On Keeping a Notebook
That woman Estelle,'" the note reads, "'is partly the reason why George Sharp and I are separated
Dirty crepe-de-Chine wrapper, hotel bar, Wilmington RR, 9:45 a.m. August Monday morning
Since the note is in my notebook, it presumably has some meaning to me. I study it for a long while.
At first I have only the most general notion of what I was doing on an August Monday morning in the
bar of the hotel across from the Pennsylvania Railroad station in Wilmington, Delaware (waiting for a
train? missing one? 1960? 1961? why Wilmington?), but I do remember being there. The woman in the
dirty crepe-de-Chine wrapper had come down from her room for a beer, and the bartender had heard
before the reason why George Sharp and she were separated today. "Sure," he said, and went on
mopping the floor. "You told me." At the other end of the bar is a girl. She is talking, pointedly, not to
the man beside her but to a cat lying in the triangle of sunlight cast through the open door. She is
Here is what it is: the girl has been on the Eastern Shore, and now she is going back to the city,
leaving the man beside her, and all she can see ahead are the viscous summer sidewalks and the 3 a.m.
long-distance calls that will make her lie awake and then sleep drugged through all the steaming
mornings left in August (1960? 1961?). Because she must go directly from the train to lunch in New
York, she wishes that she had a safety pin for the hem of the plaid silk dress, and she also wishes that
she could forget about the hem and the lunch and stay in the cool bar that smells of disinfectant and
malt and make friends with the woman in the crepe-de-Chine wrapper. She is afflicted by a little self-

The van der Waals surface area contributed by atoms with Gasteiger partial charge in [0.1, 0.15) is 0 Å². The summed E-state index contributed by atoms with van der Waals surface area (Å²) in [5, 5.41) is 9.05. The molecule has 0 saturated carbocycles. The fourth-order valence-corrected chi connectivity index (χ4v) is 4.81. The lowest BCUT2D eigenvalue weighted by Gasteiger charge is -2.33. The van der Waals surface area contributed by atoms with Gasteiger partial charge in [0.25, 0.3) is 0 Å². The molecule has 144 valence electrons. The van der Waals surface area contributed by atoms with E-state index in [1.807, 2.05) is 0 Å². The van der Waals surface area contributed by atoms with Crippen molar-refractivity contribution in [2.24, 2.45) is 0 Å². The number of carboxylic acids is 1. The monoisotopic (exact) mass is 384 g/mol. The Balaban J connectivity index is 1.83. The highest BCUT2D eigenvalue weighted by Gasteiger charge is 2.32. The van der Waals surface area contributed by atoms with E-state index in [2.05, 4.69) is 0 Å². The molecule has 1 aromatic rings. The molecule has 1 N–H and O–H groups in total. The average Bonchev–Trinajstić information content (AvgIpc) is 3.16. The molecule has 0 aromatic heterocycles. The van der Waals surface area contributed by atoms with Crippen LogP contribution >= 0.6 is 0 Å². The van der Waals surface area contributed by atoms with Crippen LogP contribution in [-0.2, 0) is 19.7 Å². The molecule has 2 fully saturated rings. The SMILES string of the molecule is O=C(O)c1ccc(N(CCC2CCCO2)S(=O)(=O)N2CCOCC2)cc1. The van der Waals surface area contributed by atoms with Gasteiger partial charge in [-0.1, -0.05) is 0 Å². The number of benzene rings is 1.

pity, and she wants to compare Estelles. That is what that was all about.
Why did I write it down? In order to remember, of course, but exactly what was it I wanted to
remember? How much of it actually happened? Did any of it? Why do I keep a notebook at all? It is
easy to deceive oneself on all those scores. The impulse to write things down is a peculiarly compulsive
one, inexplicable to those who do not share it, useful only accidentally, only secondarily, in the way
that any compulsion tries to justify itself. I suppose that it begins or does not begin in the cradle.
Although I have felt compelled to write things down since I was five years old, I doubt that my
daughter ever will, for she is a singularly blessed and accepting child, delighted with life exactly as life
presents itself to her, unafraid to go to sleep and unafraid to wake up. Keepers of private notebooks are
a different breed altogether, lonely and resistant rearrangers of things, anxious malcontents, children
afflicted apparently at birth with some presentiment of loss.